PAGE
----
Can you imagine a demographic group in the US sitting still for 75-88% (depending on the definitions used) unemployment? I don’t need to imagine it, because I’m part of such a group.
Of course I’m talking about people with disabilities. Or, as they are more commonly called, disabled people. To me, it’s academic what label is attached to the group. What matters to me is the relationship between this group and society as a whole. We are largely silent to levels of discimination that would have Blacks still rioting in the streets. Why is that?
That’s a difficult question to answer, partly because so many factors are involved. I think it has to begin with the group itself. We don’t generally see ourselves as a group with a common set of needs and goals. That’s understandable, to a degree, because you can ask ten disabled people what their needs are and get ten different answers. It’s true that the details of our needs vary with the specifics of our disabilities as well as our situations. Yet, we can’t deny that we do share a set of core needs, and chief among them is the need to be able to earn a decent living, and access to tools truly capable of enabling us to accomplish that goal and effectively participate in society. Working for a living isn’t just a way to get money, it allows us to improve our self-worth by being productive members of society.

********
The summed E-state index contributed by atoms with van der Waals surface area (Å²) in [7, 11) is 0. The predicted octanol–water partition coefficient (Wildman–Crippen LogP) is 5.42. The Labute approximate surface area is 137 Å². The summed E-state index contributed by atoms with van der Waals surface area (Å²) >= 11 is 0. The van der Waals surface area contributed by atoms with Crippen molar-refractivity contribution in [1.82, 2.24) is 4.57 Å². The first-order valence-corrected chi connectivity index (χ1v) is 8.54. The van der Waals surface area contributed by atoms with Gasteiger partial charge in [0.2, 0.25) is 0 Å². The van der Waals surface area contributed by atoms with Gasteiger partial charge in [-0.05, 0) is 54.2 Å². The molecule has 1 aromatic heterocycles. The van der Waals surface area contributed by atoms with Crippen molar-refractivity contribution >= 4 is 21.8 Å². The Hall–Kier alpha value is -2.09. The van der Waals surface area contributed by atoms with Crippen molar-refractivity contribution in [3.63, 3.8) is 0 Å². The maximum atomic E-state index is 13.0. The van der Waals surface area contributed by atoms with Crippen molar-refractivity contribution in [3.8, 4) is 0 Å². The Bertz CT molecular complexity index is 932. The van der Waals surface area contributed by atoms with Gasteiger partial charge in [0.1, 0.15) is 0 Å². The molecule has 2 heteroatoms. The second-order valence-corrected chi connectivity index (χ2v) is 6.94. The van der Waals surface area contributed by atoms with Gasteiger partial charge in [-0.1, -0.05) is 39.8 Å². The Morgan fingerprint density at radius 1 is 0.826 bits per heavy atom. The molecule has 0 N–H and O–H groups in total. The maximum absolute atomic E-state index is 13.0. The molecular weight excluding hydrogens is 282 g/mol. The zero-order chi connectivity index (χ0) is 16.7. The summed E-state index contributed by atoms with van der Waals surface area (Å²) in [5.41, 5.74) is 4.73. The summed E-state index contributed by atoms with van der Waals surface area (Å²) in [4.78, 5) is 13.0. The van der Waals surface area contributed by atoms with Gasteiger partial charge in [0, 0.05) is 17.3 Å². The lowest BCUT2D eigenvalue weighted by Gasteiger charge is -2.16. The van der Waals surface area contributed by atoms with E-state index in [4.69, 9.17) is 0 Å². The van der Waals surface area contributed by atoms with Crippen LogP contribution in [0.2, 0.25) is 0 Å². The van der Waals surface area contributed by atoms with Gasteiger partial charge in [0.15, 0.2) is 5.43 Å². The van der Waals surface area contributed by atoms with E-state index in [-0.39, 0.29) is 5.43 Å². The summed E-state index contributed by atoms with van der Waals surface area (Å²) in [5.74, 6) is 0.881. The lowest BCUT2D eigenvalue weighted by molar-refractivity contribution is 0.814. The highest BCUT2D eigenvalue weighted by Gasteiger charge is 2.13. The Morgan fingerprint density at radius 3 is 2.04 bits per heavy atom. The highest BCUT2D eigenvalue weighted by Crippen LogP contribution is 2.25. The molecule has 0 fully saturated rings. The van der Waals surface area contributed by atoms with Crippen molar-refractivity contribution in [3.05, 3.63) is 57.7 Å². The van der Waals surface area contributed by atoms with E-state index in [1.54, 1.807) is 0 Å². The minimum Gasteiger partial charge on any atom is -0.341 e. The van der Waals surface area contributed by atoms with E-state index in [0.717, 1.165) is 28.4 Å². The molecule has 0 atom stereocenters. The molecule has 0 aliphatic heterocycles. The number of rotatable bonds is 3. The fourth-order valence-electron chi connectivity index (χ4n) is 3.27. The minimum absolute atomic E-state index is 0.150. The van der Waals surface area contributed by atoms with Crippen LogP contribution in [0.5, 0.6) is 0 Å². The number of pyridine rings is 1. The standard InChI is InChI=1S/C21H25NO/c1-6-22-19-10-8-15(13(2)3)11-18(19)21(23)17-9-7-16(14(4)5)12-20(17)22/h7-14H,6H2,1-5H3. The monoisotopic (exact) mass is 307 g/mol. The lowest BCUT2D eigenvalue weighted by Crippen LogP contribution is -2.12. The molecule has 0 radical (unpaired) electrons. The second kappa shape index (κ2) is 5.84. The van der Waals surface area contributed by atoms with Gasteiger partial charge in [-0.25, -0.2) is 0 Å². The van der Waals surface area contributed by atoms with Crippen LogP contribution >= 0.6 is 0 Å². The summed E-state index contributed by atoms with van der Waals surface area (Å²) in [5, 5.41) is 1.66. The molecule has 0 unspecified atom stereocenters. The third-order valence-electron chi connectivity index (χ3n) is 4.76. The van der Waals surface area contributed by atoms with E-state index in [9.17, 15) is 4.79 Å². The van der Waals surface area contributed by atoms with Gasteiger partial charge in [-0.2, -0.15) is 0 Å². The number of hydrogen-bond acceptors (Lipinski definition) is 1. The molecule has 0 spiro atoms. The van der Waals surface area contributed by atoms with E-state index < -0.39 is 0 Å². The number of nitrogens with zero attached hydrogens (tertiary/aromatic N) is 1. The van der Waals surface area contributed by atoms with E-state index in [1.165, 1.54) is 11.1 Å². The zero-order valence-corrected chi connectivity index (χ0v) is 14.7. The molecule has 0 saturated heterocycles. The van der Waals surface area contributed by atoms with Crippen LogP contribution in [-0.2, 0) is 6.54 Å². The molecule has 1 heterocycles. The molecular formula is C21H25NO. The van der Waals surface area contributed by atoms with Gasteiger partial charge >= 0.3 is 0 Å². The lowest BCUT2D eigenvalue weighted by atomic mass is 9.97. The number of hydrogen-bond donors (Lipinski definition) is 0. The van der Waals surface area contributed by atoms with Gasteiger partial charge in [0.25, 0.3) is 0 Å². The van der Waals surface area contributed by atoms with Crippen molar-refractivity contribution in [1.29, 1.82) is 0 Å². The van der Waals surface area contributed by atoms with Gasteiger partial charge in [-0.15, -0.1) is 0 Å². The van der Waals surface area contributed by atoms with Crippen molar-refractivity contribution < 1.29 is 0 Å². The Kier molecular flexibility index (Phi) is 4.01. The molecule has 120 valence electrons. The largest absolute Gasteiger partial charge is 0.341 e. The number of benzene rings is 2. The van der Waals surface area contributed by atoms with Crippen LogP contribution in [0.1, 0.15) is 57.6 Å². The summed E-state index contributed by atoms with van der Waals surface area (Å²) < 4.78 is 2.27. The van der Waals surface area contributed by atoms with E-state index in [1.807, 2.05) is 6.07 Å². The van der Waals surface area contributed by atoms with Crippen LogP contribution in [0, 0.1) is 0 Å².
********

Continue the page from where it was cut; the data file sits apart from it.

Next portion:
Sadly, though, most disabled people aren’t even trying to find work. They sit in homes, barely getting by on government subsidies, and essentially wait to die. That’s not a pretty description of their circumstances, but it is fairly accurate. Being able to earn money doesn’t buy happiness, but it certainly opens up more possibilities! And, if you’re capable of understanding what I’m saying, there is something productive and employable that you’re capable of doing. This wasn’t always the case, but it is today thanks to computers.
The other requirement for meaningful employment is having tools that work well. There are numerous examples of tools that miss the mark. If you’re like me and need computer assistance to talk, you probably already know there’s nothing currently accepted in the augmented assistive communication market that is capable of carrying on an abstract conversation with a total stranger in nearly real-time. Not even the mighty Dynavox, at $15,000, can meet the last requirement. I was hired by Shell Oil because someone owed someone else a favor. But, I stayed with them for 14 years because I had the programming skill to create a text-to-speech solution they found quite palatable. That’s where the chicken and eggs come from. It seems you can’t get employed without the perfect tools, and you almost have to be employed in order to develop what you really need. The AAC market is very resistant to new ideas.